The Drift-Walks have evolved greatly since they began. I first invented the Drift-Walk booklet and activity as a sourcing tool for Field Notes, a solo created in Sept-Îles, Québec for and by my company, Ensemble Indépendant. In 2007, while doing the walks with the community in Sept-Îles, and also later in Vancouver and during the St. John’s New Dance festival in Newfoundland, I noticed participants showing a sense of connection with their physicality, and an awareness and conscious use of space and time. I realized there was more to this activity than provoking a strong sense of “being here” and connecting to sensations; now I consider these walks like miniature performances, even when they involve something as simple as sitting in one place for a long period of time. Drift-Walks have become more than just a sourcing tool or research activity – though I now have a nice collection of booklets filled out by participants – and are an autonomous dance activity all their own.

A turning point for me was my participation in the Critical Response Process led by Laura Hicks at the Memelab creative space in Vancouver. The Critical Response Process provides a structure to support public feedback on artistic projects, and I was able to ask for feedback on what might be areas of discomfort for potential participants in my Drift-Walk project. The three main responses were: “What’s in it for me? Am I going to have to dance? I am not creative enough, I will feel judged.” These three fears could prevent many people from participating. To remedy the situation, the Drift-Walks are now described as a workshop where people can gain skills and practice their creativity. I also state clearly on my blog that participants are not asked to dance. Finally, sharing the booklet with me is no longer mandatory. People don’t have to fear being judged.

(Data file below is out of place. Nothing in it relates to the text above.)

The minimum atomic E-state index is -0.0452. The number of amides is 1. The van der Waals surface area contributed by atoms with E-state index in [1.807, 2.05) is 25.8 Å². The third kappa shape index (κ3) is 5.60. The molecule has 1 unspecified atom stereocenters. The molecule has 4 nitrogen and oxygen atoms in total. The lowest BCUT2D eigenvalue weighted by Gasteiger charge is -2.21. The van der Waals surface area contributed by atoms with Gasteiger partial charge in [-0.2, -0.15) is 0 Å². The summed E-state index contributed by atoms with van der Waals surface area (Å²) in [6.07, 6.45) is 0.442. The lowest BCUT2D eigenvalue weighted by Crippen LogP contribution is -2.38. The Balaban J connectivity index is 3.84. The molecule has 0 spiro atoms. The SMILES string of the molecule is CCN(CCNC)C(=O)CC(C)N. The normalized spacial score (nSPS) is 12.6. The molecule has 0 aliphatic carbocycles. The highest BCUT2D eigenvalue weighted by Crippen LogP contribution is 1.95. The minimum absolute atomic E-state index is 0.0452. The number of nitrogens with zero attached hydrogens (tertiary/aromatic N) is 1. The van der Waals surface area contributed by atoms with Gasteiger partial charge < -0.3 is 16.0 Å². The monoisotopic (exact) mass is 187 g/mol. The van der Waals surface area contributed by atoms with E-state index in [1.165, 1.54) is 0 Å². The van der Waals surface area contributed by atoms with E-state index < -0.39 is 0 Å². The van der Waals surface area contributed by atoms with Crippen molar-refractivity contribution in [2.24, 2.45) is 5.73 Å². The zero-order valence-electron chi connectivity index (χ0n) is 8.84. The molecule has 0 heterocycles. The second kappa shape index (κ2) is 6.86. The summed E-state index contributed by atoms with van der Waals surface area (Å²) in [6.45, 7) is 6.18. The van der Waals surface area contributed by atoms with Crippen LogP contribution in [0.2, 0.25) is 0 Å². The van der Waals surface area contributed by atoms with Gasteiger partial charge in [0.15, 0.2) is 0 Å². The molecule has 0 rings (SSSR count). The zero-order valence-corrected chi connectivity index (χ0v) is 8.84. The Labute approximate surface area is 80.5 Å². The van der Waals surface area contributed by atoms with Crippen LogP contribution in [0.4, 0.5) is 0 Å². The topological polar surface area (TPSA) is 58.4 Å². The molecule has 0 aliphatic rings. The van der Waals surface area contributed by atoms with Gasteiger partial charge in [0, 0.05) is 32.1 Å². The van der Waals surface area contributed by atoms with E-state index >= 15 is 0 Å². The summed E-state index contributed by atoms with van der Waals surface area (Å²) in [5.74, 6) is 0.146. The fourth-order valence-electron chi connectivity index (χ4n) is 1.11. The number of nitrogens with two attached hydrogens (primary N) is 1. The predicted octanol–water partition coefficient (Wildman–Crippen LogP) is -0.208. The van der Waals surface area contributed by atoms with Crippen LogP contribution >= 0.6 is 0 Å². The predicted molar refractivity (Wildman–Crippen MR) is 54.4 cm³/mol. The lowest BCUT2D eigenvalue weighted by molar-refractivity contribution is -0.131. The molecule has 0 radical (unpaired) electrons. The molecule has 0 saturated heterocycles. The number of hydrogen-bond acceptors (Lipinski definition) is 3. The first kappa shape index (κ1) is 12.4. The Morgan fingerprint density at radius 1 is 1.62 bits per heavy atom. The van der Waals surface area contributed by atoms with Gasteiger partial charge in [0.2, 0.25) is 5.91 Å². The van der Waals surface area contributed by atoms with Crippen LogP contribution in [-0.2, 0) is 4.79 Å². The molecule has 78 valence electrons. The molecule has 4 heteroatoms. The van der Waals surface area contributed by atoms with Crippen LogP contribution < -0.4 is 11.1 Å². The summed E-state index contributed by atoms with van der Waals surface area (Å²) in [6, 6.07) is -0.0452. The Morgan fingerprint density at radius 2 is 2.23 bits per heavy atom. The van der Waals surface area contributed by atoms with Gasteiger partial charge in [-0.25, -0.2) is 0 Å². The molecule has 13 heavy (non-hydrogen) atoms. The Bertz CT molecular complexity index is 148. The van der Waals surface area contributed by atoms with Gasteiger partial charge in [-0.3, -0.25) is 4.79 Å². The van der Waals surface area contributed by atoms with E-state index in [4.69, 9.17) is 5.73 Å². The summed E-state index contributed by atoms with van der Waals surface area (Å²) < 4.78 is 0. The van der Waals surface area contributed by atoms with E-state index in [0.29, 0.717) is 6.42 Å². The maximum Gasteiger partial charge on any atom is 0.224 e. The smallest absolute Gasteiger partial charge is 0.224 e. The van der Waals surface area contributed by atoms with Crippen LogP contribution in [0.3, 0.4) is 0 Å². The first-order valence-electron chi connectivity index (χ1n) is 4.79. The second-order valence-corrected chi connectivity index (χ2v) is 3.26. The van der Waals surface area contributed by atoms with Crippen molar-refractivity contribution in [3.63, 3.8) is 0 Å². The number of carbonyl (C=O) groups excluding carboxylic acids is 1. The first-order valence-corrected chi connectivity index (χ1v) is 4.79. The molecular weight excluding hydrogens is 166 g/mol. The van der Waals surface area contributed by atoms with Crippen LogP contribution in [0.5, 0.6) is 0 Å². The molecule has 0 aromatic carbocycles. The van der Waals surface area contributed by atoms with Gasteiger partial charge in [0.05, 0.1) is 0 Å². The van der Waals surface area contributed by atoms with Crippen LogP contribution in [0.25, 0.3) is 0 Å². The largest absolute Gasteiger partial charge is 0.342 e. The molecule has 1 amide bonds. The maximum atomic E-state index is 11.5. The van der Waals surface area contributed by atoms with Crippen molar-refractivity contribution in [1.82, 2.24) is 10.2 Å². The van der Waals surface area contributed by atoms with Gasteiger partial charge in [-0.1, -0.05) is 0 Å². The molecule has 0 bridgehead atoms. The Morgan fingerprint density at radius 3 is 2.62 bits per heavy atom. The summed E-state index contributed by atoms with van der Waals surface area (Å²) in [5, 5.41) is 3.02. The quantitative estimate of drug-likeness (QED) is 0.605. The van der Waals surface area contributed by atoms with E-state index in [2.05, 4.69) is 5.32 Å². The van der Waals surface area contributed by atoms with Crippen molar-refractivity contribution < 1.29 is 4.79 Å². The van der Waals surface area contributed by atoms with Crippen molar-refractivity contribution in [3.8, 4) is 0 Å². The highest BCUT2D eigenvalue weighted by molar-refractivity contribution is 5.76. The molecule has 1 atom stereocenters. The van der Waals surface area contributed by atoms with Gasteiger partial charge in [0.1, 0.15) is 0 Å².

What I really like about Drift-Walks is that this type of community art allows me to practice my art in other contexts, and at lower costs! I also consider both Mobile Clubbing and Drift-Walking acts of poetic resistance; through these activities, participants are able to practice their creativity, get in touch with what dance is and cultivate a taste for new experiences.

Julie Lebel is a dance artist living in Vancouver. Julie proposes movement activities to the community, including performances and collaborative research projects. She has been artist-in-residence at The Dance Centre, where she furthered her research on the Drift-Walk project.